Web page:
By: Richard E. Ladner

On April 24, 2024, the United States Department of Justice issued a new regulation called the “Nondiscrimination on the Basis of Disability; Accessibility of Web Information and Services of State and Local Government Entities.”  In October 2023, the regulation was first announced in a Notice of Proposed Rulemaking (NPRM), and there ensued a 60-day period for public comment before the regulation was finalized. In September 2023, I wrote a short article in the CSTA Voice about the proposed regulation and pointed out a problem with the proposal about an exception to web accessibility for password-protected websites used in elementary and secondary education. This exception would allow curriculum and tool providers in K-12 CS education to avoid accessibility requirements by simply putting the curriculum and tools behind a password. I personally protested about this exception to the Department of Justice during the comment period. Perhaps some other CSTA members did the same.

I am happy to announce that the final regulation does not have that exception. In the Department of Justice’s own words in announcing the final regulation:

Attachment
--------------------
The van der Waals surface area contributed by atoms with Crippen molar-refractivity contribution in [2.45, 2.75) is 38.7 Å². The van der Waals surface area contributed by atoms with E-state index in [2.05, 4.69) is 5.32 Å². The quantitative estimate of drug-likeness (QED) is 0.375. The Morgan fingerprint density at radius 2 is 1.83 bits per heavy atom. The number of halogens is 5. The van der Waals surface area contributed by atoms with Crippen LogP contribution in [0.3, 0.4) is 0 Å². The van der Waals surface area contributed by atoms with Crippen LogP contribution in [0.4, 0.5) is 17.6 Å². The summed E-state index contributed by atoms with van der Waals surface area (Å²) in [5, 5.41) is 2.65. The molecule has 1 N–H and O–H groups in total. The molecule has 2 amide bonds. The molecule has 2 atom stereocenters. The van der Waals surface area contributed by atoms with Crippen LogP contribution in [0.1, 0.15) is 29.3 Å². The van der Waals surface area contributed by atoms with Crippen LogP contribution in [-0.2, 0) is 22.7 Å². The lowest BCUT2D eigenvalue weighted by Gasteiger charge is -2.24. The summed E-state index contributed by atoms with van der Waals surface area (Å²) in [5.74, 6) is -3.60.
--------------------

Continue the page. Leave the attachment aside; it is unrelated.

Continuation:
In the NPRM, the Department proposed exceptions to the requirements …. for certain password-protected class or course content of public elementary, secondary, and postsecondary institutions.  For the reasons discussed in this section, the Department has decided not to include these exceptions… Accordingly, … password-protected course content will be treated like any other content and public educational institutions will generally need to ensure that that content complies with WCAG 2.1 Level AA …

Depending on the size of a school district, the regulation implementation should be in two or three years. Considering that teaching computer science uses websites and applications heavily, this regulation will have a large impact on K-12 CS education. Some curriculum and tool providers have already started the process of making their products accessible, which is good.  Some providers may want to look at what the State of Maryland has done to make its CS curriculum accessible in response to a state law about nonvisual access that was enacted in 2022.  

The new regulation is 76 pages in a three-column format, but the executive summary is much shorter. I don’t think it is necessary for CS teachers to read the regulation, but it would probably be a good idea to let their principals and district-level administrators know about it. 

Author’s note: Read more about how to prepare for these standards in “Preparing for New ADA Digital Accessibility Standards” from TCEA’s Matt Russell.